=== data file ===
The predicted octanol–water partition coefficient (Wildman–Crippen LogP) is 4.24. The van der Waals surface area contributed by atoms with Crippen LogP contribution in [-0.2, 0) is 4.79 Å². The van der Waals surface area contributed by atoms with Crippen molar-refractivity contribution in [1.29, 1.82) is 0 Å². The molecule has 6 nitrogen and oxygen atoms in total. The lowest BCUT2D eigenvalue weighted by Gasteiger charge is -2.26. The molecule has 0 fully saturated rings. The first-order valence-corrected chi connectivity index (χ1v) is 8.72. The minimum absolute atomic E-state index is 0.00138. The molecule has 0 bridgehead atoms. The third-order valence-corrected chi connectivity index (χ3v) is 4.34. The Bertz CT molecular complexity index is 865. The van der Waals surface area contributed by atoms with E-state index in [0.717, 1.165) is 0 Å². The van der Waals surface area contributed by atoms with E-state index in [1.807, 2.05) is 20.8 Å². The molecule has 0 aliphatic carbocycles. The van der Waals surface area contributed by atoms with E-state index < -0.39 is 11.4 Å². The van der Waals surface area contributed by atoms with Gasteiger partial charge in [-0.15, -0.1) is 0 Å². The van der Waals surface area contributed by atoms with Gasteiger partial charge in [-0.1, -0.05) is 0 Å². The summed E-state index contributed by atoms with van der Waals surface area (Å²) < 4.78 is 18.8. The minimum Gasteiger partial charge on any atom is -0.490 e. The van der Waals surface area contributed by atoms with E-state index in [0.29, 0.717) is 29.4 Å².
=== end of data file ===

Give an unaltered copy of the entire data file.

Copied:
The predicted octanol–water partition coefficient (Wildman–Crippen LogP) is 4.24. The van der Waals surface area contributed by atoms with Crippen LogP contribution in [-0.2, 0) is 4.79 Å². The van der Waals surface area contributed by atoms with Crippen molar-refractivity contribution in [1.29, 1.82) is 0 Å². The molecule has 6 nitrogen and oxygen atoms in total. The lowest BCUT2D eigenvalue weighted by Gasteiger charge is -2.26. The molecule has 0 fully saturated rings. The first-order valence-corrected chi connectivity index (χ1v) is 8.72. The minimum absolute atomic E-state index is 0.00138. The molecule has 0 bridgehead atoms. The third-order valence-corrected chi connectivity index (χ3v) is 4.34. The Bertz CT molecular complexity index is 865. The van der Waals surface area contributed by atoms with E-state index in [0.717, 1.165) is 0 Å². The van der Waals surface area contributed by atoms with E-state index in [1.807, 2.05) is 20.8 Å². The molecule has 0 aliphatic carbocycles. The van der Waals surface area contributed by atoms with E-state index < -0.39 is 11.4 Å². The van der Waals surface area contributed by atoms with Gasteiger partial charge in [-0.15, -0.1) is 0 Å². The van der Waals surface area contributed by atoms with Gasteiger partial charge in [-0.1, -0.05) is 0 Å². The summed E-state index contributed by atoms with van der Waals surface area (Å²) < 4.78 is 18.8. The minimum Gasteiger partial charge on any atom is -0.490 e. The van der Waals surface area contributed by atoms with E-state index in [0.29, 0.717) is 29.4 Å².